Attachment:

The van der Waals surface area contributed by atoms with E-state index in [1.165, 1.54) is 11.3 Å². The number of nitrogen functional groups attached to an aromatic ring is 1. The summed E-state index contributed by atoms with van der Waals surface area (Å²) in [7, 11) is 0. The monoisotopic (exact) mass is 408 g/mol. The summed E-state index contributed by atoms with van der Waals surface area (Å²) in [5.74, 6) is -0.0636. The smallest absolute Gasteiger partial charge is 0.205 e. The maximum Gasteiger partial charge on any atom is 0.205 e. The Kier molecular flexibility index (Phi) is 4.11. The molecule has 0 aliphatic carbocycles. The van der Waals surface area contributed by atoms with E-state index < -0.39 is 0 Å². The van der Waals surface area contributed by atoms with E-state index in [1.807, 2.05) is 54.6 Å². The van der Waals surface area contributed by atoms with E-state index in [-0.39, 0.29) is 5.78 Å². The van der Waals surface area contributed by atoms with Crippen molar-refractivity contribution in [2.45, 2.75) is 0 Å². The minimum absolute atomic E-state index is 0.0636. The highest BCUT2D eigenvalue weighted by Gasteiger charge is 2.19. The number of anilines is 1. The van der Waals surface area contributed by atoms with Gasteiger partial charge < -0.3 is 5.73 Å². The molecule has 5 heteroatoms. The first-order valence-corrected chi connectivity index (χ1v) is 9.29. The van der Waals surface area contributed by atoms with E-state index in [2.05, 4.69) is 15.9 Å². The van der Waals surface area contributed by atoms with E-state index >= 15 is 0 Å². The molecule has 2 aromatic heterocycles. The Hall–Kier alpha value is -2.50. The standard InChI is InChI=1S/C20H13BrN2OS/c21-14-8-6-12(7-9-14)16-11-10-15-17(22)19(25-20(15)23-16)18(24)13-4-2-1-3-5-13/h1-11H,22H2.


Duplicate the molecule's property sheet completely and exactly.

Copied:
The van der Waals surface area contributed by atoms with E-state index in [1.165, 1.54) is 11.3 Å². The number of nitrogen functional groups attached to an aromatic ring is 1. The summed E-state index contributed by atoms with van der Waals surface area (Å²) in [7, 11) is 0. The monoisotopic (exact) mass is 408 g/mol. The summed E-state index contributed by atoms with van der Waals surface area (Å²) in [5.74, 6) is -0.0636. The smallest absolute Gasteiger partial charge is 0.205 e. The maximum Gasteiger partial charge on any atom is 0.205 e. The Kier molecular flexibility index (Phi) is 4.11. The molecule has 0 aliphatic carbocycles. The van der Waals surface area contributed by atoms with E-state index < -0.39 is 0 Å². The van der Waals surface area contributed by atoms with E-state index in [1.807, 2.05) is 54.6 Å². The van der Waals surface area contributed by atoms with E-state index in [-0.39, 0.29) is 5.78 Å². The van der Waals surface area contributed by atoms with Crippen molar-refractivity contribution in [2.45, 2.75) is 0 Å². The minimum absolute atomic E-state index is 0.0636. The highest BCUT2D eigenvalue weighted by Gasteiger charge is 2.19. The number of anilines is 1. The van der Waals surface area contributed by atoms with Gasteiger partial charge < -0.3 is 5.73 Å². The molecule has 5 heteroatoms. The first-order valence-corrected chi connectivity index (χ1v) is 9.29. The van der Waals surface area contributed by atoms with E-state index in [2.05, 4.69) is 15.9 Å². The van der Waals surface area contributed by atoms with E-state index >= 15 is 0 Å². The molecule has 2 aromatic heterocycles. The Hall–Kier alpha value is -2.50. The standard InChI is InChI=1S/C20H13BrN2OS/c21-14-8-6-12(7-9-14)16-11-10-15-17(22)19(25-20(15)23-16)18(24)13-4-2-1-3-5-13/h1-11H,22H2.